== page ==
Un Sueño en la Floresta Agustin Barrios Mangoré (1885-1944)
Barrios was a Paraguayan guitarist and composer, performed widely in South America and Europe, but his career was, like that of several distinguished others, overshadowed by that of Andrés Segovia. He was the first guitarist to make recordings, the earliest of which date from before World War I, and the first to play an entire suite of Bach. lt was not until the 1970s that more than a few of his many compositions became known. Sueffo en la Floresta (Dream in the Magic Garden) Is a spell-binding exercise in tremolo, utterly idiomatic to the guitar, as are all Barrios works.
EI Decameròn negro Leo Brouwer (b.1939)
Leo Brouwer, a Cuban and a multi-talented musical polymath, places a high value on the quality of imaginafion in composition, and in this work he certainly demonstrates that belief. EI Decamerén negro is inspired by three ballads on African stories, cotlected in Black Africa at the beginning of the present century by the anthropologist and writer Leo Frobenius. The fitte is ctearty borrowed from Boccaccio, whose Decameron was the first-ever collection of fictionat sfories. Brouwer says of the work: "The main story is about a great warrior who wants fo be a musician. Expetted from his tribe and separafed from his toved one, he wanders in the mountains. When the fribe began fo tose every battte they begged him fo fight with them again. He won every war and fhen returned fo the mountains with his ove'. So vividty does the music ittustrate the text, fhat a blow-by-blow account would be necessary onty fo those who entirety Iack the imagination thaf Brouwer prizes. The tast movement contains the most tenderty tyricat metody in any of Brouwer's works.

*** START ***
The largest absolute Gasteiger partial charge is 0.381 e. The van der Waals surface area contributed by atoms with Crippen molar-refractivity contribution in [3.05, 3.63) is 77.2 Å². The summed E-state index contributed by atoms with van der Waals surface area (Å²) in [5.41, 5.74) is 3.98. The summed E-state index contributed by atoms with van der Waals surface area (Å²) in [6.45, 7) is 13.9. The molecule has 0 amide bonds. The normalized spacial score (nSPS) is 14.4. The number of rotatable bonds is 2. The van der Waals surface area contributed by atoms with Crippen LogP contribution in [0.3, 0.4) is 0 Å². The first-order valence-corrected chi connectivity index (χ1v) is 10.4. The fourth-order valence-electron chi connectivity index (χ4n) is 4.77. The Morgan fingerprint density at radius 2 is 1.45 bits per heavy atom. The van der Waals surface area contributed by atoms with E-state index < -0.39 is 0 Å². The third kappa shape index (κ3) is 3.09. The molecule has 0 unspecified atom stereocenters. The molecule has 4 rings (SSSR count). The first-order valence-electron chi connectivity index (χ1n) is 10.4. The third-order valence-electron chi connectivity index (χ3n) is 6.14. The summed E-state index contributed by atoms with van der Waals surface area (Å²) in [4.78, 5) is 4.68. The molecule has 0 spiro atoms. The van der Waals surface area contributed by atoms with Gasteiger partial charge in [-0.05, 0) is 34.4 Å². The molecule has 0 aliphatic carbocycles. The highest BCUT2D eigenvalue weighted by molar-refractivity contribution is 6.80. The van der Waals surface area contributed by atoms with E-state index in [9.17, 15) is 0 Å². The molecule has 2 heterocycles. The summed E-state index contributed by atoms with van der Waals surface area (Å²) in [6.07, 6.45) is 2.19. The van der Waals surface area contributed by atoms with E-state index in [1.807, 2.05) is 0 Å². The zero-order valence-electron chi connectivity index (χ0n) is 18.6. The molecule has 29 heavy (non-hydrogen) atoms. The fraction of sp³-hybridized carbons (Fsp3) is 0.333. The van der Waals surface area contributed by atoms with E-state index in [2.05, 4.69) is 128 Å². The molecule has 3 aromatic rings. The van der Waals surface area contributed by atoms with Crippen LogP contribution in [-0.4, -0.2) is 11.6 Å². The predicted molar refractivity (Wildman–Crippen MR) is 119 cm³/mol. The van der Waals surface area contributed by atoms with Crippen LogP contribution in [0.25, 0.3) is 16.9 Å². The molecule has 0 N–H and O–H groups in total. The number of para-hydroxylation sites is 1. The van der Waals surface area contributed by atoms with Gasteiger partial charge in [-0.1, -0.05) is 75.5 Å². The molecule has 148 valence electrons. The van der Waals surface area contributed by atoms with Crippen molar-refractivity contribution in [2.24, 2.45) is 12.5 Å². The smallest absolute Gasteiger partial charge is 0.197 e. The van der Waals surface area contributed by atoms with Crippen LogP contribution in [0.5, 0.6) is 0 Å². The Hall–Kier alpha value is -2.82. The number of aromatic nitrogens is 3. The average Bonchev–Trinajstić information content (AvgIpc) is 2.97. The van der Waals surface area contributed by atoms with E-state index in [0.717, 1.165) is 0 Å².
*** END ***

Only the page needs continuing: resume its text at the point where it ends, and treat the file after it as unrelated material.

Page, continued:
John W. Duarte, 1997
John W. Duarte, 1997
The following people have in one way or another contributed their magic, inspiration, faith, love, tolerance, suppor4 knowledge and friendship. I would Iike to thank each and every one of them: My parents, Angeliki and Konstantinos, and my brother Nicholas. Without them I would not have come this far. My teachers Evangelos and Lisa, John MiIIs, Sharon Isbin and Oscar Gighlia. My fabulous producers Bonnie and Norbert Kraft, my dear friend and guide Manolis Lianandonakis, NAXOS, the GFA board, Kostas Konstsandinidis, Natel Matschulat, Annaliese Soros and Alexandra Kalin for their faith and support. Kevin R. Gallagher (without his inspiration, love and support this project would have been a Iot harder), Megan Dodds my spiritual sister, Tali Roth (for friendship and support). My friends all over the wodd... and you who read these notes right now and are willlng fo share my music.